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Glass–Steagall Legislation

Glass–Steagall Legislation
The term Glass–Steagall Act usually refers to four provisions of the U.S. Banking Act of 1933 that limited commercial bank securities activities and affiliations within commercial banks and securities firms.[1] Congressional efforts to “repeal the Glass–Steagall Act” referred to those four provisions (and then usually to only the two provisions that restricted affiliations between commercial banks and securities firms).[2] Those efforts culminated in the 1999 Gramm–Leach–Bliley Act (GLBA), which repealed the two provisions restricting affiliations between banks and securities firms.[3] [edit] The sponsors of both the Banking Act of 1933 and the Glass-Steagall Act of 1932 were southern Democrats: Senator Carter Glass of Virginia (who in 1932 had been in the House, Secretary of the Treasury, or in the Senate, for the preceding 30 years), and Representative Henry B. Steagall of Alabama (who had been in the House for the preceding 17 years). Legislative history of the Glass–Steagall Act[edit] Related:  Great DepressionEconomy

Richest 1% may own half of global wealth by 2016 The combined wealth of the world's richest 1 percent could overtake that of the other 99 percent by 2016 , according to a report by Oxfam published Monday, as billionaires, politicians and business leaders gather in Davos for the annual World Economic Forum. In a study called "Wealth: Having it all and wanting more." the international charity warned that a sharp rise in inequality was holding back the fight against global poverty at a time when 1 in 9 people do not have enough to eat and more than a billion people live on less than $1.25 a day. © Provided by CNBC Of the remaining 52 percent of global wealth in 2014 , about 46 percent was owned by the rest of the richest fifth of the world's population. The other 80 percent of the world share d around 5.5 percent, according to Oxfam. Rising inequality has moved into the spotlight in recent years amid concerns that living standards have been hit by slow economic recovery in the wake of the global financial crisis.

Dodd–Frank Wall Street Reform and Consumer Protection Act The Dodd–Frank Wall Street Reform and Consumer Protection Act (Pub.L. 111–203, H.R. 4173; commonly referred to as Dodd-Frank) was signed into federal law by President Barack Obama on July 21, 2010 at the Ronald Reagan Building in Washington, DC.[1] Passed as a response to the Great Recession, it brought the most significant changes to financial regulation in the United States since the regulatory reform that followed the Great Depression.[2][3][4] It made changes in the American financial regulatory environment that affect all federal financial regulatory agencies and almost every part of the nation's financial services industry.[5][6] As with other major financial reforms, a variety of critics have attacked the law, some arguing it was not enough to prevent another financial crisis or more "bail outs", and others arguing it went too far and unduly restricted financial institutions.[7] Origins and proposal[edit] Share in GDP of U.S. financial sector since 1860[9] Overview[edit] Duties[edit]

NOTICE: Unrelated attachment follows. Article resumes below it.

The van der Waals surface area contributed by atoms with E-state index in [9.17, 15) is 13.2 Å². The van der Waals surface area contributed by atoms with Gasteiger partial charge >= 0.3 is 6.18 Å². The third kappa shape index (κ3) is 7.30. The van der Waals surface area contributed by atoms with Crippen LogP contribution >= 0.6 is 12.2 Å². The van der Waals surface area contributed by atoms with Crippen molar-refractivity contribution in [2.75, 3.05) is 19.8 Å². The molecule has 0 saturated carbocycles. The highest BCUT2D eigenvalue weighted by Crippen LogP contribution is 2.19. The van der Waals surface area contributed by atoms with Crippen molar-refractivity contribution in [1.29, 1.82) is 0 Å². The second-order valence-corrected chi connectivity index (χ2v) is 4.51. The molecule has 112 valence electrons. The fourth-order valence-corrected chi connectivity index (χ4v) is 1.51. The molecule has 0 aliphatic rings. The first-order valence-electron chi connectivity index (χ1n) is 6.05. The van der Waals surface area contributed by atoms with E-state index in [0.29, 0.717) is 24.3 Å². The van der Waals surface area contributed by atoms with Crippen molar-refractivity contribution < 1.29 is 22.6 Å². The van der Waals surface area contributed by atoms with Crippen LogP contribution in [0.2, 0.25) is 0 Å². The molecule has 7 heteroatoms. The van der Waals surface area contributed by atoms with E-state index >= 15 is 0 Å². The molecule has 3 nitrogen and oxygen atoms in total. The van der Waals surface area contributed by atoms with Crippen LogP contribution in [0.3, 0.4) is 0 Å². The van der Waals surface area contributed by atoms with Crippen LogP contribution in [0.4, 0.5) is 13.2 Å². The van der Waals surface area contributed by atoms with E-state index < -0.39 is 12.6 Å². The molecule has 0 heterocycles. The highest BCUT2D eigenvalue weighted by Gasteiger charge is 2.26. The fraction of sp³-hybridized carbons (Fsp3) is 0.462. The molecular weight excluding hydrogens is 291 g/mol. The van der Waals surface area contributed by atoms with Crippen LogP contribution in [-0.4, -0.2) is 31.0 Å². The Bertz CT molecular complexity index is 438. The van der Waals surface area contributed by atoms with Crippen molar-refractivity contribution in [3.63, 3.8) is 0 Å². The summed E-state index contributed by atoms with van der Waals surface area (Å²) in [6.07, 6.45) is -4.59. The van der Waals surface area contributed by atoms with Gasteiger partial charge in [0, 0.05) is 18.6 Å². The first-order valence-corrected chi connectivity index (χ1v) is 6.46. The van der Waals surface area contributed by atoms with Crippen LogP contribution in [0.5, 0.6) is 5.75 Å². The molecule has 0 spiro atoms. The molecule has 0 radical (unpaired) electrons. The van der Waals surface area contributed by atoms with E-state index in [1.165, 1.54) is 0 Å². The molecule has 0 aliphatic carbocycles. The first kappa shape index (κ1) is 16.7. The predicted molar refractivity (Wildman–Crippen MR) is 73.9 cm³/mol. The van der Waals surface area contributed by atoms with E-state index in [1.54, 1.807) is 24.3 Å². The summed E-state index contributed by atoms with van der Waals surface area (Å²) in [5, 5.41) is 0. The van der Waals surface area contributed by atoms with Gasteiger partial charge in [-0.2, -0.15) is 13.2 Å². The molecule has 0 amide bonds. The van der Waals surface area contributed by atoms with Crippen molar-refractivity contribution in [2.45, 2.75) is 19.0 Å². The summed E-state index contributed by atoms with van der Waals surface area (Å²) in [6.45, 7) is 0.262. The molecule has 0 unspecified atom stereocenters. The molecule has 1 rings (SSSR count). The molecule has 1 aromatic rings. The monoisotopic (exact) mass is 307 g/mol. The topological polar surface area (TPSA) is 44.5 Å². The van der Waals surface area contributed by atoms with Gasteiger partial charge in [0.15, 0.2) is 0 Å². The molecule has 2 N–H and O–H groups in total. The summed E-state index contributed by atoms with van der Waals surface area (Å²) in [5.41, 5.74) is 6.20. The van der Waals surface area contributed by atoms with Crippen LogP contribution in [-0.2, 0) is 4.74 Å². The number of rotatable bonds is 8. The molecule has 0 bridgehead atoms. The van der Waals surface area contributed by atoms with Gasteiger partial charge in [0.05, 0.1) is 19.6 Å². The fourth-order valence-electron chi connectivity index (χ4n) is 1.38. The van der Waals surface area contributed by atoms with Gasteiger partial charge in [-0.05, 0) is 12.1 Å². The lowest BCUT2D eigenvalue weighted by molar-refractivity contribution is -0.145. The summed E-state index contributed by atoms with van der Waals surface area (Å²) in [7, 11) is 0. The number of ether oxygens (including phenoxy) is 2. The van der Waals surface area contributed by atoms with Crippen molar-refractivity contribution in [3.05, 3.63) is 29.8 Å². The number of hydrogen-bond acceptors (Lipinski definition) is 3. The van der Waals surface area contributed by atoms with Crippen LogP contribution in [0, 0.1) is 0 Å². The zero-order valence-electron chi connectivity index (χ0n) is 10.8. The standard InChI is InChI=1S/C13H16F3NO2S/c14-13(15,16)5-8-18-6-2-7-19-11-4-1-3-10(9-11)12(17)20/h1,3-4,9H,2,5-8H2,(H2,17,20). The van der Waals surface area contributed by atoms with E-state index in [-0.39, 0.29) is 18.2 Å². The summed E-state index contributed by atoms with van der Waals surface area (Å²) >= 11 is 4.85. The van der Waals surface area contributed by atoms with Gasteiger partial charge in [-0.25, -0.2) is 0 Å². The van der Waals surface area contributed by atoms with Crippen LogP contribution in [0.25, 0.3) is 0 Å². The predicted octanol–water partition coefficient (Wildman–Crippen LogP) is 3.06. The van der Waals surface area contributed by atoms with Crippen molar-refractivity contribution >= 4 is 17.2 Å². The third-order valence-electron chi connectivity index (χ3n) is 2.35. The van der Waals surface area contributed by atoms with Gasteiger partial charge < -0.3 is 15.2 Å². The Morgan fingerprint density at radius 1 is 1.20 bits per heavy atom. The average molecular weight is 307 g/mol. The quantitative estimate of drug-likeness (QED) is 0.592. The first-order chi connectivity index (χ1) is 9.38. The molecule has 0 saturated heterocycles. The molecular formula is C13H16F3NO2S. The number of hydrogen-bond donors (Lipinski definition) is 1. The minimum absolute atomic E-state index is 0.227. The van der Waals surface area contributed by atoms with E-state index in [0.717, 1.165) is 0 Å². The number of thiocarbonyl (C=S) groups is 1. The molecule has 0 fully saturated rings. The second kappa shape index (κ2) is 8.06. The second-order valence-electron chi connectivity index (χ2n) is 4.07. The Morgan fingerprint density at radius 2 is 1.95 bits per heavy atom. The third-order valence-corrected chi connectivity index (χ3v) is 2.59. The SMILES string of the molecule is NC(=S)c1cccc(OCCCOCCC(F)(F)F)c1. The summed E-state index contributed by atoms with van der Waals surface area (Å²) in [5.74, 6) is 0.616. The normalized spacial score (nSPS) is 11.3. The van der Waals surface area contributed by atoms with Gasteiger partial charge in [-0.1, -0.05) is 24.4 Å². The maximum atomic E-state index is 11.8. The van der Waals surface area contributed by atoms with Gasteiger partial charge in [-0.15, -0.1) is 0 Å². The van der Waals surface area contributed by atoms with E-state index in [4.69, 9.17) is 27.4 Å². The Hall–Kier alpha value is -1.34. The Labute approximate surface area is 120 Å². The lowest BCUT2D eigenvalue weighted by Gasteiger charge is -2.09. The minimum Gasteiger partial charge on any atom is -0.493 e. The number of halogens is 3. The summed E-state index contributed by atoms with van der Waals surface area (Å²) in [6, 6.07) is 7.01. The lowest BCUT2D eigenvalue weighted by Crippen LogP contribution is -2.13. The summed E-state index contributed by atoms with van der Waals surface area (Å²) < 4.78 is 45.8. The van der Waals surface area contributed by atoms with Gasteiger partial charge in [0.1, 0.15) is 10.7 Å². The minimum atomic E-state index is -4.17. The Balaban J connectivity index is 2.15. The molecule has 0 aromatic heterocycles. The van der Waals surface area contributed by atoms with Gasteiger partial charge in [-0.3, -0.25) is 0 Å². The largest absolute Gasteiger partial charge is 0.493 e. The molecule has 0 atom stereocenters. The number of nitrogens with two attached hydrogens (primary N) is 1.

Brown v. Board of Education Educational segregation in the US prior to Brown §Background For much of the sixty years preceding the Brown case, race relations in the U.S. had been dominated by racial segregation. The plaintiffs in Brown asserted that this system of racial separation, while masquerading as providing separate but equal treatment of both white and black Americans, instead perpetuated inferior accommodations, services, and treatment for black Americans. The United States and the Soviet Union were at the height of the Cold War at this time, and US officials, including Supreme Court Justices, were highly aware of the negative effect that segregation and racism had on America's international image. §Case §Filing and arguments In 1951, a class action suit was filed against the Board of Education of the City of Topeka, Kansas in the United States District Court for the District of Kansas. The suit called for the school district to reverse its policy of racial segregation. §Supreme Court review §Holding

Drought may soon yield mysterious WWII-era bomber beneath Lake Mead Water levels are at their lowest at Nevada's Lake Mead leading the National Park Sevice to allow permits for recreational diving at the site of a downed B-29 bomber. (National Park Service) The drought that has parched much of the southwest may soon yield a mystery that has rested at the bottom of Nevada's Lake Mead for nearly 70 years, a B-29 bomber that went down carrying a top-secret missile defense system that may have actually caused the crash. The B-29 bomber, also known as the "Superfortress" and the same model as the storied Enola Gay and Bockscar, the planes that dropped atomic bombs on Japan, crashed in 1948 as it flew over the giant lake testing a sun-powered missile guidance system. For decades, it lay at a depth of 300 feet in the man-made lake that was formed by construction of the Hoover Dam. "There's a lot of history there. "It would be amazing," Curtis Snaper, of Sin City Scuba in nearby Las Vegas, told